In the ongoing travails after the US election, I understand and count on the importance of our individual actions. It empowers me to look ahead to the January 20, 2021 inauguration of President Joe Biden and Vice President Kamala Harris.

  • People have voted. Those votes have been counted and, in some cases, are being carefully recounted by committed election officials.
  • Votes represents courage. In many cases they required dedication to get out and stand in long lines, risking exposure to the pandemic. In some cases, revealing our votes has risked rupture in the family. In others our votes represent a shift in our communities of belonging.
  • We, the public, are standing now on our actions. We, the public, are sorting out truth and lies. The new government is forming and restoring norms, policies, and leadership in a thousand offices and cubicles. And we, the public, are awake and need to stay awake, to engage with our governments—from the neighborhood associations to the cities, counties, states, where we live. We, the public, and our governments, are in a conversation of profound importance in the midst of swirling hysteria. That hysteria is designed to create ineffectiveness, but we can focus through the noise.

And while I am focusing on the tangible empowerment of action, I remember:

  • I am going to die—but not just yet.
  • I am going to be ill—but today I am healthy.

    Meanwhile–tea.

  • I am going to face loss and change—and I will do my best to grieve and accept.
  • I am going to keep acting with the accrued skills of a lifetime.
  • And under these circumstances, we, the public, the collective, will prevail.

 

20 replies
  1. Bonnie Rae
    Bonnie Rae says:

    I so love the honesty of this. This year we have all become more intimately aware of our own vulnerabilities and more aware of what we can each do in the face of these new realities. Your words here are like a deep dive into the well of both. This simple Buddhist philosophy has gone from a soft glow to a bright beacon. Deep gratitude for this share.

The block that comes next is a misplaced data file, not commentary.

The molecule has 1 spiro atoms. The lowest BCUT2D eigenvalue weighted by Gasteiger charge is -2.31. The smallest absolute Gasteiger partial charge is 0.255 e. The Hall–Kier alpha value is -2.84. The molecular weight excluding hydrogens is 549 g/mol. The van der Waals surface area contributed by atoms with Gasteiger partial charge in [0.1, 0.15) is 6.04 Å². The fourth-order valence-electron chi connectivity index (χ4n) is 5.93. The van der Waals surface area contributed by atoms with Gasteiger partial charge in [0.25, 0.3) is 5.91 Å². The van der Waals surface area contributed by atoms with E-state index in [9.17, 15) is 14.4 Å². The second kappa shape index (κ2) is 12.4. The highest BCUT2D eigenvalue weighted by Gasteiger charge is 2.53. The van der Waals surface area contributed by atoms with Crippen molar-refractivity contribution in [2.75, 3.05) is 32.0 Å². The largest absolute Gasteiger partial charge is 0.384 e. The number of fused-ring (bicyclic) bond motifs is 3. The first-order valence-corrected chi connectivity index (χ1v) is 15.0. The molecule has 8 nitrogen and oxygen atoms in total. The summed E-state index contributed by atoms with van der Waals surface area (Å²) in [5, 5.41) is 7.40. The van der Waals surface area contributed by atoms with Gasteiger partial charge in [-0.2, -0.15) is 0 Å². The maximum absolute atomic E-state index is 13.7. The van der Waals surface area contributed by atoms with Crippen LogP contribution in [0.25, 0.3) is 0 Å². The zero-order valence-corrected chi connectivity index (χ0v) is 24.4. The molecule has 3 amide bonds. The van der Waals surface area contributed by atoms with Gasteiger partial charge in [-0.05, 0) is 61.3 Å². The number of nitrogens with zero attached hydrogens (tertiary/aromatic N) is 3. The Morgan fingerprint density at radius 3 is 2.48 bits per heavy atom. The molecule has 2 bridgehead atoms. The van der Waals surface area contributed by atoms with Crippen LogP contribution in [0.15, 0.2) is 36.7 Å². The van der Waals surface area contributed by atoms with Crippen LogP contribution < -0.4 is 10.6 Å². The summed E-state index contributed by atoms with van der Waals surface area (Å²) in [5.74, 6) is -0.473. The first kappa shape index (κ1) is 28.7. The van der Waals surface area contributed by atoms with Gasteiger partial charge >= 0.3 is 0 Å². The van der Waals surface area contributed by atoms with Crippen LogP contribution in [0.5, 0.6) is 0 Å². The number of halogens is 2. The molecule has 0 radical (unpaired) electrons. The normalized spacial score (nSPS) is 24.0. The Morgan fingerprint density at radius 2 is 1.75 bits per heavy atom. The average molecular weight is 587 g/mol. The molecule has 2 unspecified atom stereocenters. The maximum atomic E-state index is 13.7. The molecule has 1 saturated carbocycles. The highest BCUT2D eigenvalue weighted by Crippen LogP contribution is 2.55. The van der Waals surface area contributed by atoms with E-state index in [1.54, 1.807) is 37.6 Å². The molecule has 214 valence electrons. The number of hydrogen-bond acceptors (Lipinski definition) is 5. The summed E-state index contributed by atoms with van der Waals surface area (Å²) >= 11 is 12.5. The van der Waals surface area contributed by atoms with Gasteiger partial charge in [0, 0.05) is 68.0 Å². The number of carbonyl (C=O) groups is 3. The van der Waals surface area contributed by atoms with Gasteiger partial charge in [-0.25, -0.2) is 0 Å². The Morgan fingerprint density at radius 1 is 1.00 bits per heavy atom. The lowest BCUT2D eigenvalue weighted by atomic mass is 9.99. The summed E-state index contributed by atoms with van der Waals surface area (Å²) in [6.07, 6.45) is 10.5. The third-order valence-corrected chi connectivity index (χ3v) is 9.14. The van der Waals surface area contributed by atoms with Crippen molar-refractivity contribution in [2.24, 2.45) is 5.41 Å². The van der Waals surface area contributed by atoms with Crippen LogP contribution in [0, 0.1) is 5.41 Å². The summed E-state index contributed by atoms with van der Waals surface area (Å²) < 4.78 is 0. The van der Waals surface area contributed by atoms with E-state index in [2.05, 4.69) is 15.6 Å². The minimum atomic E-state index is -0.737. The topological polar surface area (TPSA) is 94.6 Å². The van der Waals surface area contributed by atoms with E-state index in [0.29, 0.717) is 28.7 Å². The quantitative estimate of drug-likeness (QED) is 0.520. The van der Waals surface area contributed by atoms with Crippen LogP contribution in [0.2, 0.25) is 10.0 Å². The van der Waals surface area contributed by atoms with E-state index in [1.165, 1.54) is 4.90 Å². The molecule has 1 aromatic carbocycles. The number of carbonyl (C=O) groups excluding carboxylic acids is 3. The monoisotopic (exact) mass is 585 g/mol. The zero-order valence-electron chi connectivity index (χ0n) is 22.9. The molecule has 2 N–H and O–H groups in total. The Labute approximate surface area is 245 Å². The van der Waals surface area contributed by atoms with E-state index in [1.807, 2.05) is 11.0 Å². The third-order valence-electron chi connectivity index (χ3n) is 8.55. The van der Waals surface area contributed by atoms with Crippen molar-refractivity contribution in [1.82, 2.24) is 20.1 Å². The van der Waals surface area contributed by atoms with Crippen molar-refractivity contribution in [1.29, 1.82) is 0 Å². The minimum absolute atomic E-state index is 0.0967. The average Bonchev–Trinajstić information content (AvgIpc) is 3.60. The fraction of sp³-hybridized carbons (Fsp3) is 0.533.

Reply
  2. Meredith Jordan
    Meredith Jordan says:

    Having just put my dear dog down, and thinking a lot at almost 74 about my own mortality—how to use each day for bettering myself or something in my world—I’ve been giving this a lot of thought and more than a few tears. As Jack Kornfield says, “Everything that has a beginning also has an ending. Once we accept that, we awaken.” Stark truth, and so much better than living in illusion. Still, I am going to die…just not today. Thank you, love!

    Reply
  3. Elsie Ritzenhein
    Elsie Ritzenhein says:

    The honesty and sense of vulnerability in this post is wonderful. I have been immersed in all of this and do my best to remind those around me to embrace the expansion in the universe that is coming with the change. Thank you, Christina, for affirming and encouraging. It means a great deal,

    Reply
    • Glenda "GG" Goodrich
      Glenda "GG" Goodrich says:

      Thank you for this clarity and encouragement, Christina. It is helpful as I navigate these strange, chaotic times in our human history. I keep turning to Mother Earth for solace. Your words have that same grounding effect. Blessings and gratitude to you!

      Reply
  4. Jeanne Petrick
    Jeanne Petrick says:

    Christina, thanks for your dissection of this powerful and simply honest poem! I so love the last line and your comments about it. Thanks for taking the time to share this and your wisdom around it. Also, so nice to see you and Ann today, after cataract surgery while your eye is visibly in repair to full vision! May it serve you well. XXX

    Reply
  5. Cheryl Tomchin
    Cheryl Tomchin says:

    Dearest Christina and Ann,
    So good to hear your voices and be reminded of the power of words to slow my train of thought long enough to feel again. I look forward to the day we can sit in circle and quietly reflect until tears flow. Stay well, Cheryl

    Reply

Leave a Reply

Want to join the discussion?
Feel free to contribute!

Leave a Reply

Your email address will not be published.